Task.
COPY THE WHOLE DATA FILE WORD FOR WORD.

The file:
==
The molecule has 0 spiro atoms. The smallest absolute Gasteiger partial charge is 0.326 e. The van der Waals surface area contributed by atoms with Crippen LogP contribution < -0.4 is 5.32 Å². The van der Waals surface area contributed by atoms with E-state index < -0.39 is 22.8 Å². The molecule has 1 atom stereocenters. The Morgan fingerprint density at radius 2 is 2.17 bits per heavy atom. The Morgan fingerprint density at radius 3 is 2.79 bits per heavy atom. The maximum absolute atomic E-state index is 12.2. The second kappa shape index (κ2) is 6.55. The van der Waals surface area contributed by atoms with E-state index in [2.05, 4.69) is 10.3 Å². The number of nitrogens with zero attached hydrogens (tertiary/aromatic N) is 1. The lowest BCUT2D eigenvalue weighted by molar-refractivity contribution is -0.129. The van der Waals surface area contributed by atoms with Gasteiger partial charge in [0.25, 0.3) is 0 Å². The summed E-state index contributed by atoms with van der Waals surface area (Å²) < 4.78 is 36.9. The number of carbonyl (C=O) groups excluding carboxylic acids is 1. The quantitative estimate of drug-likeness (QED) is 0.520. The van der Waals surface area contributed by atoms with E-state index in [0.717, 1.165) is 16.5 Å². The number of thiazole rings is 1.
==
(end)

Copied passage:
The molecule has 0 spiro atoms. The smallest absolute Gasteiger partial charge is 0.326 e. The van der Waals surface area contributed by atoms with Crippen LogP contribution < -0.4 is 5.32 Å². The van der Waals surface area contributed by atoms with E-state index < -0.39 is 22.8 Å². The molecule has 1 atom stereocenters. The Morgan fingerprint density at radius 2 is 2.17 bits per heavy atom. The Morgan fingerprint density at radius 3 is 2.79 bits per heavy atom. The maximum absolute atomic E-state index is 12.2. The second kappa shape index (κ2) is 6.55. The van der Waals surface area contributed by atoms with E-state index in [2.05, 4.69) is 10.3 Å². The number of nitrogens with zero attached hydrogens (tertiary/aromatic N) is 1. The lowest BCUT2D eigenvalue weighted by molar-refractivity contribution is -0.129. The van der Waals surface area contributed by atoms with Gasteiger partial charge in [0.25, 0.3) is 0 Å². The summed E-state index contributed by atoms with van der Waals surface area (Å²) < 4.78 is 36.9. The number of carbonyl (C=O) groups excluding carboxylic acids is 1. The quantitative estimate of drug-likeness (QED) is 0.520. The van der Waals surface area contributed by atoms with E-state index in [0.717, 1.165) is 16.5 Å². The number of thiazole rings is 1.